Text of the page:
I am deeply concerned about the lack of information provided by participants of this list (a deep source of supportive woman focused care providers) o the topic of post cs support.  From a consumers perspective: if people like yourselves cant offer up strategies to minimize trauma after cs, then what are we to do?  It doesn't bode well.
no disrespect intended.  I value and hold all active members of this list - however as a consumer it is my right and my role to point out weakness.  birth trauma is a huge weakness that needs to be dealt with.  The ideals of one on one midwifery should not be seen as the solution to current trauma.  yes it will hopefully reduce the trauma of future women, but for those who birth today...there is stuff all except isolation....not what they need.
I was hoping to hear multitudes of posts sharing the methods of supporting and educating women about cs birth:  information on post cs care: methods of debriefing that does more than shift blame: words of wisdom about how we as a society are caring for our future.
love Jo
-----Original Message-----
From: [EMAIL PROTECTED] [mailto:[EMAIL PROTECTED]] On Behalf Of Janet Fraser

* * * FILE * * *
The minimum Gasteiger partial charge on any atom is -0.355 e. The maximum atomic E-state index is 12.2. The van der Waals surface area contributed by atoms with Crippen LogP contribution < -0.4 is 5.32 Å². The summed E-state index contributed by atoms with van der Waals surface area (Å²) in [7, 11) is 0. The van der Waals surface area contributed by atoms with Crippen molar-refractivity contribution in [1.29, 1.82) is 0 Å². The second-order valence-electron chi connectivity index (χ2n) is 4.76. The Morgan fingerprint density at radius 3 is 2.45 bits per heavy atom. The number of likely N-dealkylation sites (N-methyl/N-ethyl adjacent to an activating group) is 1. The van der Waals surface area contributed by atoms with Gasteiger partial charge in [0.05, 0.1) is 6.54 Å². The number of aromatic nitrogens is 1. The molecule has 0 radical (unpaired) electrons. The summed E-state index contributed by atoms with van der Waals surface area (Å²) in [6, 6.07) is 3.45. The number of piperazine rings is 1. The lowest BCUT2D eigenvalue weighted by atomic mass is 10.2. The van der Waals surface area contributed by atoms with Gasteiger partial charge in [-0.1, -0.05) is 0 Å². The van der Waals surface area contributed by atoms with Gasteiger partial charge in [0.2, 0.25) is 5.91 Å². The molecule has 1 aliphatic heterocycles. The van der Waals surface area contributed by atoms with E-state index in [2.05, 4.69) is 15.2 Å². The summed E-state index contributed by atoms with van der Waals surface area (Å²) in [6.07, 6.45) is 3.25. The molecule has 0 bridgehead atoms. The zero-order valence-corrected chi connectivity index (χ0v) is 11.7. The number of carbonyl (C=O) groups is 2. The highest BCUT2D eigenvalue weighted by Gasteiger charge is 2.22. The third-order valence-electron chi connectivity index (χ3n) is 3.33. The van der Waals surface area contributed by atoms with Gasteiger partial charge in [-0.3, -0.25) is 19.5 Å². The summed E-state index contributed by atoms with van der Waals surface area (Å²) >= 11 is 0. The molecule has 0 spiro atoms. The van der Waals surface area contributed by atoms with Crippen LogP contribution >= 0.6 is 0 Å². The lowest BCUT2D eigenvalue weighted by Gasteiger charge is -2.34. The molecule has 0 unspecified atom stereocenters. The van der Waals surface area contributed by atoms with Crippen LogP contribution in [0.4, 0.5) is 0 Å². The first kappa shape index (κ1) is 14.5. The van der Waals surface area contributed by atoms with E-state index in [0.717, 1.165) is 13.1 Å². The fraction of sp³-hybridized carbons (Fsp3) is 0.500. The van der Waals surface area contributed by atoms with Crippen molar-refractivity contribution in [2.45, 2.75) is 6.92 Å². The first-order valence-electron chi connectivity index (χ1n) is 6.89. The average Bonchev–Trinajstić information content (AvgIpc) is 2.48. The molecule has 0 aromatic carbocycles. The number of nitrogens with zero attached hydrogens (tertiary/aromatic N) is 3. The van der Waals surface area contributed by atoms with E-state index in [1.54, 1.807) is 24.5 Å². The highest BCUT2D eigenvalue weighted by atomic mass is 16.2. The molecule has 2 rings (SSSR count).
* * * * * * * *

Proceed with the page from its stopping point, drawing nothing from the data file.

Sent: Friday, February 03, 2006 2:58 PM
To: ozmidwifery@acegraphics.com.au
Subject: Re: [ozmidwifery] Post cs support

Speaking as someone who helps pick up the pieces after these scenarios, this is what I offer as a starting point:
As well as a pamphlet on PTSD symptoms, and one for partners on how to support a traumatised woman.
The various groups I run offer peer support and accurate birthing information. We encourage women to seek their birth records and go through them with a disinterested party, to look at the reasons why they made choices which put them in more vulnerable positions, and provide resouces with how to make more nurturing choices next time - provided it's not an emergency hysterectomy as that's a whole other kettle of fish. We offer contacts for groups and counselling in each state, where they exist.
: )
I'll be interested to see what those closer to the coalface are offering to consumers as well. It would be neat to work in concert!